Washington — One year ago, U.S. Rep. Steve Scalise, of Jefferson, ranked as a leader of the conservatives in the House.
He was chairman of the Republican Study Committee, a caucus that included most House Republicans and that aimed to push the party’s agenda to the right. He won that job in 2013, the same year he earned recognition from the American Conservative Union as one of 15 “defenders of liberty” in the House for his perfect voting record of 100 in the ACU ratings.
Last week, the House gave final congressional approval to a bill to finance the Department of Homeland Security through Sept. 30. The measure included no provisions to defund Democratic President Barack Obama’s executive orders shielding millions of undocumented immigrants from deportation, and the legislation was bitterly opposed by the right wing.
Of the 12 “defenders of liberty” still serving in the House, only one voted for the bill: Steve Scalise. The four other Republicans from Louisiana all voted “no,” as did 167 of the 245 Republicans who make up the party’s House majority. Of the 75 Republicans to join the solid bloc of Democrats voting “yes” in the 257-167 result, Scalise is the only one from the Deep South states of Louisiana, Mississippi, Alabama, Georgia and South Carolina.
Just a couple of weeks before, Scalise joined the House in passing a version of the bill that did include defunding of Obama’s executive orders. After that vote, he issued a strongly worded news release saluting the result and condemning Obama’s orders as illegal and unconstitutional.
So what happened?
Success happened, for Scalise.
In June, Scalise was chosen by his fellow House Republicans as their majority whip. The whip, who is responsible for lining up votes on the House floor in support of the agenda set by the Republican leadership, ranks third in the hierarchy, behind Speaker John Boehner, of Ohio, at the top, and Majority Leader Kevin McCarthy, of California.
Part of Scalise’s appeal to the Republicans who elected him was that he would add red-state representation to a leadership team that had included members only from blue states. He pledged to bring strong conservative values to the leadership table.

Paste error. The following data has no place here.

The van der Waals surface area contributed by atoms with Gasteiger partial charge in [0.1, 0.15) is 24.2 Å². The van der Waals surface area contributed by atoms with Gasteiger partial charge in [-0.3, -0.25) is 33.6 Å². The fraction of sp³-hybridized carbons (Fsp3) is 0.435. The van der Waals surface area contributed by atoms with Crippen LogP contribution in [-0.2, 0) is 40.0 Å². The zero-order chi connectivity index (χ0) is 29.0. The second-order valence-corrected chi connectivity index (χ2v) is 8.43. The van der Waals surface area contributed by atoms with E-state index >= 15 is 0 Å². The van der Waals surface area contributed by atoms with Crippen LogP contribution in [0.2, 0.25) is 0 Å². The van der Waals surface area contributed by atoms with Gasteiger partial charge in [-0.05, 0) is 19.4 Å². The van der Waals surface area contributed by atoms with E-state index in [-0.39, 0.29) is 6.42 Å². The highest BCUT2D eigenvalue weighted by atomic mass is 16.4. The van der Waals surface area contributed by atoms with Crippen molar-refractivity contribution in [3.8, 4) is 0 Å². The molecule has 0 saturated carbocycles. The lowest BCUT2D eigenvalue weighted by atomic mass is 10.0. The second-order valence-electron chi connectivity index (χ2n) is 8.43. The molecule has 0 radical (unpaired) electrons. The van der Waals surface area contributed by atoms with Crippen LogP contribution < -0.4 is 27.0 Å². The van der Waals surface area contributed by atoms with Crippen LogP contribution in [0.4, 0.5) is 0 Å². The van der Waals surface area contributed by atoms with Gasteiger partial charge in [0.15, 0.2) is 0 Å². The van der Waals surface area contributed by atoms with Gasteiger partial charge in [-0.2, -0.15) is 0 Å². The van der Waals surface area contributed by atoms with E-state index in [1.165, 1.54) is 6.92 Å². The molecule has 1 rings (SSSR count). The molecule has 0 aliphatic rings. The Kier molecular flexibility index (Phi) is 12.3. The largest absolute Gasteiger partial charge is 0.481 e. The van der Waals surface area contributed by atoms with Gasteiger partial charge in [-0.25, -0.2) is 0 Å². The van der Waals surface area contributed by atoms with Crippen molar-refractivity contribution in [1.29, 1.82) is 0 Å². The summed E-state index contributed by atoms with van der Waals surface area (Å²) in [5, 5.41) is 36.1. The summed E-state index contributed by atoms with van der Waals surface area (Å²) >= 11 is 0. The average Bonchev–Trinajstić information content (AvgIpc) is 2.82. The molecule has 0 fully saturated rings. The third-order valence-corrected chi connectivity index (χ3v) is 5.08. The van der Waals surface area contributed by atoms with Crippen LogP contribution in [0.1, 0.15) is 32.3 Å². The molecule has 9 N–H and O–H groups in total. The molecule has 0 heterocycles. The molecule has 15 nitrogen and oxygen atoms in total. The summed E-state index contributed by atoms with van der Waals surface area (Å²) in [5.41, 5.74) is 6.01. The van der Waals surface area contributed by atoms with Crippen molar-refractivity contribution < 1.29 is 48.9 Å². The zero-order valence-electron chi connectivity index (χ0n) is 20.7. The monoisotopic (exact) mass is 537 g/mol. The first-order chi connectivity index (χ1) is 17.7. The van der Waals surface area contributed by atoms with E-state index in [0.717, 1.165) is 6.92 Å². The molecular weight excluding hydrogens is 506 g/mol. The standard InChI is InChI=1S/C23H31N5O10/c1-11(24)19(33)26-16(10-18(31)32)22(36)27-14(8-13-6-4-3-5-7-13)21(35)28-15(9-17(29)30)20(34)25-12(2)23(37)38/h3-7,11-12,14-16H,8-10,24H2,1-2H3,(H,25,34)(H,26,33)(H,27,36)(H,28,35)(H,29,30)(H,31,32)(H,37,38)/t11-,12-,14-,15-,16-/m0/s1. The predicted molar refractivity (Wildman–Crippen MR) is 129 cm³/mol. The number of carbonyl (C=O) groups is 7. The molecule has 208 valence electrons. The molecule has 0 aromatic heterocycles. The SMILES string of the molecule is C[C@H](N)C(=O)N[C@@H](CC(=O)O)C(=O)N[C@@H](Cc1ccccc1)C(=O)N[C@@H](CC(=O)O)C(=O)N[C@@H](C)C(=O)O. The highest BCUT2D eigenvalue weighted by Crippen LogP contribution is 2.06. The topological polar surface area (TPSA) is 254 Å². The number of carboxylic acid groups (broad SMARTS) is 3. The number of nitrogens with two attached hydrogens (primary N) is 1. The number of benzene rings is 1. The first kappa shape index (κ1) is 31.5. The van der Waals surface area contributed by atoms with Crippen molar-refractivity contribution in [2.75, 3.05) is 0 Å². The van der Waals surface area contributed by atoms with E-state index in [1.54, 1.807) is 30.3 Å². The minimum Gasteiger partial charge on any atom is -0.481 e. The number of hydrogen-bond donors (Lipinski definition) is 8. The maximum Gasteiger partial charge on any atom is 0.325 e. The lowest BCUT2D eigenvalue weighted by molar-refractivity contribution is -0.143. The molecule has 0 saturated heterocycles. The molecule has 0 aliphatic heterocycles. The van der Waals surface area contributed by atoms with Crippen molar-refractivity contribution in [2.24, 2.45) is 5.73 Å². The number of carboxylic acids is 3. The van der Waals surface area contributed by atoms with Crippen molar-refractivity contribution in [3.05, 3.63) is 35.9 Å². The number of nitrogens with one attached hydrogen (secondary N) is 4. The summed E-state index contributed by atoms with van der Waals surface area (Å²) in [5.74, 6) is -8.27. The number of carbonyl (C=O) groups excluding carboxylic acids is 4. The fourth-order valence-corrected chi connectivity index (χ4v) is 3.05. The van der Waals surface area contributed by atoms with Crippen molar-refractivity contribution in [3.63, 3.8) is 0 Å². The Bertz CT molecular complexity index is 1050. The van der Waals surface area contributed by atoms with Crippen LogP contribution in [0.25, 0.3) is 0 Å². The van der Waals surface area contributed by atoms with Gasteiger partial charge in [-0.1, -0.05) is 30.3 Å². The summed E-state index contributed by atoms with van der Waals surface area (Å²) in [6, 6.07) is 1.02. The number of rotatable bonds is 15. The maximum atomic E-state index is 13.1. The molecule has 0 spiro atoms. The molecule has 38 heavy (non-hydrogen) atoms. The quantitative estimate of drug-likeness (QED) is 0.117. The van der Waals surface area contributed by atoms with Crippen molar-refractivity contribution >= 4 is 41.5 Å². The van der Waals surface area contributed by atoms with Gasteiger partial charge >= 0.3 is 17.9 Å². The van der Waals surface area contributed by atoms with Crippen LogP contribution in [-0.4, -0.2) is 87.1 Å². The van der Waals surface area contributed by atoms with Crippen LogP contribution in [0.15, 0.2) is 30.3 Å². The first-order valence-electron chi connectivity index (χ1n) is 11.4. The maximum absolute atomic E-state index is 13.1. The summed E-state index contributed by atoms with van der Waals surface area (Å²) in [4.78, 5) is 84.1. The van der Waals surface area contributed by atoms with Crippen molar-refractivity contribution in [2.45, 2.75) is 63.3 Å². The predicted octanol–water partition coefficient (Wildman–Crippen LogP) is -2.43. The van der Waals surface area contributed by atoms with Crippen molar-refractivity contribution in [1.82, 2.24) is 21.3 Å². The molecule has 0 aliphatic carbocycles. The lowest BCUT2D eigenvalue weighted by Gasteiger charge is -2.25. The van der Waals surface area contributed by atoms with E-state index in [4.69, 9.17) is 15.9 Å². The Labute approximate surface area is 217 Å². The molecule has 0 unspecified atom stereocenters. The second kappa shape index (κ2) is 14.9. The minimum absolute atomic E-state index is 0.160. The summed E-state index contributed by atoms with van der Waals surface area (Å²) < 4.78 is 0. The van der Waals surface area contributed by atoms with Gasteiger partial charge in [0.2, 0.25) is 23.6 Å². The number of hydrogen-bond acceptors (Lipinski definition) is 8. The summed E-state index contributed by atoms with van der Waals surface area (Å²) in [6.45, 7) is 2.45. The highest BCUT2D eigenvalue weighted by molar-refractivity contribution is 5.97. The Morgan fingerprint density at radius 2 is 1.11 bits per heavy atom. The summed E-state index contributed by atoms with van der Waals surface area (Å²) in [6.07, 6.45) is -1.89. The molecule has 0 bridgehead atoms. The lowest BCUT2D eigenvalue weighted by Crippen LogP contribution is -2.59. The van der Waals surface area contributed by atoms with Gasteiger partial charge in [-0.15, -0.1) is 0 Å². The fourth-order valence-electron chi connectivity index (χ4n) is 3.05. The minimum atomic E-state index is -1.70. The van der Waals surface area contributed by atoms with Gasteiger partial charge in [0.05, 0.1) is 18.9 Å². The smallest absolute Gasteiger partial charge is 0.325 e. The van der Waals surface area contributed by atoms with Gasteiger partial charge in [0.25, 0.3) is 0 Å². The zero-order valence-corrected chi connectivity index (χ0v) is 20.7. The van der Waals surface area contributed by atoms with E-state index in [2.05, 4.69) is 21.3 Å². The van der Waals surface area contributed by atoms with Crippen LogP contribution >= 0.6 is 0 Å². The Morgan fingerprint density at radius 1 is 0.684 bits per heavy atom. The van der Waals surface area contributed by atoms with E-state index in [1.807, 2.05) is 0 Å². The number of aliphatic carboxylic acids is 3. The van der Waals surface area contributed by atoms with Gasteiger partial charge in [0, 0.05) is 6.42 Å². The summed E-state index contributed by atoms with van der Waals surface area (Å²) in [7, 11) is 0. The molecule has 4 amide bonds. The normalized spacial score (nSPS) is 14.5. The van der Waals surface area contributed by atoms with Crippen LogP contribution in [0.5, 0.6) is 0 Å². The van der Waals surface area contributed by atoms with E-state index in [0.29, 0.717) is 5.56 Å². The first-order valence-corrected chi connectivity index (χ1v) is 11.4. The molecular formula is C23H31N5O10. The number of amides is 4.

But there’s only one seat at the head of that table, and it’s occupied by the speaker.
Unlike the post of majority leader in the Senate — held by Mitch McConnell, R-Ky. — the speaker of the House is a constitutional position elected by the entire House membership. But under the two-party system, the head of the majority party in the House fills the job. That means that Boehner doesn’t get to be speaker unless the Republicans hold the majority — and that means he looks at the big picture, at congressional districts in blue states as well as red states.
After clearing the U.S. House last month, the original Homeland Security bill went to the Senate, where the rules give more power to the minority. Senate Democrats blocked the measure, and with funding for the department about to run out, McConnell evidently decided that the political blowback from a shutdown would damage the Republicans more than the Democrats.
So the Senate stripped the legislation of the provisions that undid Obama’s executive orders and sent the “clean” bill back to the House. Ultimately, Boehner came to the same conclusion as McConnell did. Despite the support of less than a third of the members of his own party but knowing Democrats would vote for the clean bill, Boehner pushed it through. He voted for it, so did McCarthy and so, as a loyal member of the team, did Scalise.
Scalise “is committed to being constructive and getting things done,” said a source within the Louisiana Republican delegation who did not wish to be named. “That’s what leadership is all about. Unfortunately, it’s not always pretty.”
Back in July, as Scalise was officially taking over as whip, Republican Rep. John Fleming, of Minden, said, “In some cases, particularly bills that are less conservative, he may have his own leanings, maybe to vote against the bill, and yet he’ll have to support it and urge others to support it.
“Being on the leadership team does actually in many ways make you less free,” Fleming said. “He’s going to be in a little tighter lane that he would be as a rank-and-file member.”
For Scalise, whose mostly suburban New Orleans district is one of the reddest in the country, that may carry political risks of its own.
Gregory Roberts is chief of The Advocate Washington bureau. His email address is groberts@the advocate.com, and he is on Twitter, @GregRobertsDC. For more coverage of national government and politics, follow The Advocate Politics Blog at http://blogs.theadvocate.com/politicsblog.